5. Antibiotics should be used to treat infections in the mouth: While some acute infections must be brought under control through the use of systemic antibiotics, the indiscriminate use of antibiotics will damage good bacteria in the gut as well as in the mouth. LINK.

  7. Traditional gum surgery (including cutting open the gum tissues, cutting the damaged jawbone, and using sutures) is the treatment of choice for treating advanced periodontal disease: Research has shown that a specific type of laser can kill the virulent bacteria that cause periodontitis and increase the potential for some of your own damaged jawbone to regrow. LINK . This procedure is called Laser Assisted New Attachment Procedure (LANAP), and does not require scalpels or sutures. You probably would be able to return to your regular routine the next day.

  9. Mercury fillings are the best way to treat a decayed tooth: The science is out there. Today, dental fillings incorporating biologically compatible materials are excellent choices to repair decayed teeth. Mercury fillings are not one of them. Mercury is a toxic heavy metal that can interfere with numerous biological pathways in the human body. LINK.

  11. Fluoride is necessary to remineralize a tooth and prevent tooth decay: While locally-applied fluoride preparations can harden susceptible tooth surfaces, diet is more important. Nutrient-dense foods that also are anti-inflammatory can provide the building blocks to strengthen and remineralize tooth surfaces. LINK.

  13. Mouth problems are independent from what is going on in the rest of the body: P. gingivalis (an aggressive bacterium causing periodontitis) can invade other tissues and potentially may cause other systemic diseases. LINK. LINK.


I will be the first to declare that what I am doing is no longer valid when science demonstrates that it is no longer effective. Is your health professional open to new knowledge? He or she should be!


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Dental Plaque:
the Good, the Bad, the Ugly

      Alvin H. Danenberg, DDS     January 22, 2016   [printfriendly]
Dental plaque- the Good, the Bad, the UglyWhat’s that ugly stuff around Jason’s teeth in the picture to the right – the white stuff around the necks of the teeth at the gum line?


It’s called dental plaque.


If it were thick, it might look like cottage cheese around the gum margin. It could smell bad and taste awful. It also could create severe gum disease and dental decay as it did for Jason.


Interestingly, there are different stages of dental plaque:

  • A good stage
  • A bad stage
  • An ugly stage


In the good or healthy stage, both the dental plaque and the gum tissues maintain a delicate balance allowing the gum and teeth to stay healthy. This is known as homeostasis.


In the good stage of dental plaque, a sticky substance first forms on the tooth surface. This is called the pellicle. Various bacteria begin to attach to this and eventually form a complex, multilayered biofilm. This is still the good stage of dental plaque. The outer layers of the biofilm are made up of mainly aerobic types of bacteria (bacteria that live in the presence of oxygen).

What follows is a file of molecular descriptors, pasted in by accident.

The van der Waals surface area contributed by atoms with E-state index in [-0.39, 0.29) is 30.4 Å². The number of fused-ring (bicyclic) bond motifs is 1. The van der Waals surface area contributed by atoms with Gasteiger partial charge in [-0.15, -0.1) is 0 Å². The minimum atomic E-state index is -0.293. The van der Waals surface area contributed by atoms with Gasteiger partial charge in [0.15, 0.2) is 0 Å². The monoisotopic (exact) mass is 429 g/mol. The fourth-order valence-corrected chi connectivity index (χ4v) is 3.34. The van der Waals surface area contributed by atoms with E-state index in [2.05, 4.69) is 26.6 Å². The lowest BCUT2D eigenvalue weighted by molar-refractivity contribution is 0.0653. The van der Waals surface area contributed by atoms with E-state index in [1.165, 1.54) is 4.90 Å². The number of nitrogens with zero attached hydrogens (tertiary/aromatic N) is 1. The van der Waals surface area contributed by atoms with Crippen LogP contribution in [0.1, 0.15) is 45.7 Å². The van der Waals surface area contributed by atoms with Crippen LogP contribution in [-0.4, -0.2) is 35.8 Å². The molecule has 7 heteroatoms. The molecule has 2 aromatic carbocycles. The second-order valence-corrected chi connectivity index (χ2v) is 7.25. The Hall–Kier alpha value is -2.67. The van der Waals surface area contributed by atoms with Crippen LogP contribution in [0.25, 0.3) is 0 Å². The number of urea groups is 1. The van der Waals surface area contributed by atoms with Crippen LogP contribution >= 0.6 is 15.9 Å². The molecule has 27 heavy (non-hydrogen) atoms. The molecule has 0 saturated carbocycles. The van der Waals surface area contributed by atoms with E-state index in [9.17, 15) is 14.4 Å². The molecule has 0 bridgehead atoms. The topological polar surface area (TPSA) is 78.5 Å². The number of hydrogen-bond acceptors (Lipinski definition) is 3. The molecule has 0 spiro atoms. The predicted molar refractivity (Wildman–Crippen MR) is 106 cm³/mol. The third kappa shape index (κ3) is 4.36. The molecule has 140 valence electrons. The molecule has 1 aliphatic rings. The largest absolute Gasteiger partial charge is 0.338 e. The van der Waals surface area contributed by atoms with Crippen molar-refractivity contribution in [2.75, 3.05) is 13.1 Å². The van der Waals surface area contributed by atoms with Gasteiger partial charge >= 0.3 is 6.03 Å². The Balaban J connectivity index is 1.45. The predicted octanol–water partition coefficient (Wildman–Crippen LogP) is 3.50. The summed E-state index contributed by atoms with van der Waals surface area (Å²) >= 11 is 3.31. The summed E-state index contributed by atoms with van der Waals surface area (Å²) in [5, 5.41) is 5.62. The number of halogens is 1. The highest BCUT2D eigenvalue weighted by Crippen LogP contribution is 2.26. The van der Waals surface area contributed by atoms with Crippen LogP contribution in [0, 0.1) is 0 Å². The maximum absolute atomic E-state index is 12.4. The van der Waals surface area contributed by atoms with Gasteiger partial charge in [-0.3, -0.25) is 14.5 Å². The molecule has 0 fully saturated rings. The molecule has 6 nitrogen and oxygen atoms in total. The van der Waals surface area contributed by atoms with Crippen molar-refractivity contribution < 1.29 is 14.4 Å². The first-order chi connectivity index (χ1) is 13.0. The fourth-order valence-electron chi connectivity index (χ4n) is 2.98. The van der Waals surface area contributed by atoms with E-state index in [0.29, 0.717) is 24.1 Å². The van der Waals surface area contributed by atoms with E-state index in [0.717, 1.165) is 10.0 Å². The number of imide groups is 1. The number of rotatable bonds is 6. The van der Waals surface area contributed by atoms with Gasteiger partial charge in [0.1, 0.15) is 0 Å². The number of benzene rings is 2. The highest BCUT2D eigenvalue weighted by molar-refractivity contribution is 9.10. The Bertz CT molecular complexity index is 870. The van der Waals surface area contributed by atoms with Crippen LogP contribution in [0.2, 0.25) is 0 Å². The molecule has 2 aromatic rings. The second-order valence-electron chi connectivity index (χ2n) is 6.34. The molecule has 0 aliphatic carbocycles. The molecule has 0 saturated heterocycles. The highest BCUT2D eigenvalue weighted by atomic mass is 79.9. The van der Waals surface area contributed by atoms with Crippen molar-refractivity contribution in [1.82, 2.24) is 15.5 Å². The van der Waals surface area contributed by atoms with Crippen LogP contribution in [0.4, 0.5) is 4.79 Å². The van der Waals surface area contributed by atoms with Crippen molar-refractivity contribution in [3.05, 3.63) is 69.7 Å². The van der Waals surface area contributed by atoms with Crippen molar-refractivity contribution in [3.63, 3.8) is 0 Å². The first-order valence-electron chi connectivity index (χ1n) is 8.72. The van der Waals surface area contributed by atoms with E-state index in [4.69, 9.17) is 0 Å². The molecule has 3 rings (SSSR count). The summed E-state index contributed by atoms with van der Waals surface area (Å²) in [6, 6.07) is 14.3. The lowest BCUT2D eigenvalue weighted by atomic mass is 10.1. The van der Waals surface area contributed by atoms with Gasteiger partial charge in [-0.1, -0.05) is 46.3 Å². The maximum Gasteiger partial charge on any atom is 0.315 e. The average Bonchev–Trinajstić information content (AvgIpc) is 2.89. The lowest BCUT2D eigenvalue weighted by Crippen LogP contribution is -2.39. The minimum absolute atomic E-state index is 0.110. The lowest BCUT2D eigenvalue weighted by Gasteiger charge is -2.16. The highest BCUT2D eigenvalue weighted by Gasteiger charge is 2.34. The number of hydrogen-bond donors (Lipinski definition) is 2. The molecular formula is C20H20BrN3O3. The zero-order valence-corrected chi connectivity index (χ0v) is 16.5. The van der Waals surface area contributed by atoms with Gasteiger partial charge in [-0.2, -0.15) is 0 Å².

However, changes may occur that transform this healthy dental plaque into a disease-producing dental plaque – a bad stage. The biological mechanism creating this change is not completely understood.


Science suggests that when we eat processed grains and sugars, bad bacteria in the gut and in the mouth can overgrow. Some of these bad bacteria in the plaque can ferment sugar, produce many types of acids, cause imbalance in necessary nutrients, and cause decay on the tooth surface. Other bad bacteria in the plaque could cause bleeding gums or gingivitis. This is the bad stage of dental plaque.


Our body’s immune system plays a significant role in determining what types of harmful bacteria develop and overgrow. One of the most aggressive types of bacteria is called Porphyromonas gingivalis (P. gingivalis). As this bug overgrows and then dies, it produces a very potent and destructive substance called LPS (lipopolysaccharide). P. gingivalis is one of the most virulent types of bacteria causing periodontitis, the advanced and very destructive form of periodontal disease. This dental plaque is now in the ugly stage. LPS creates severe inflammation that can destroy the jawbone and can seep into the bloodstream.


Research suggests that the bacteria in the gut and in the mouth are interrelated. The development and course of periodontal disease are affected by the stages of dental plaque. The stages of dental plaque appear to be determined by:

  • The foods we eat
  • The bad bacteria that overgrow
  • The strength of our immune system
  • The genes we have inherited


Good plaque helps maintain biochemical balance around the teeth. Bad plaque begins the infectious process of dental decay and early gum disease (gingivitis). Ugly plaque causes gingivitis to progress to periodontitis, which (1) destroys the jawbone, (2) causes loss of teeth, and (3) may spread to other areas of the body.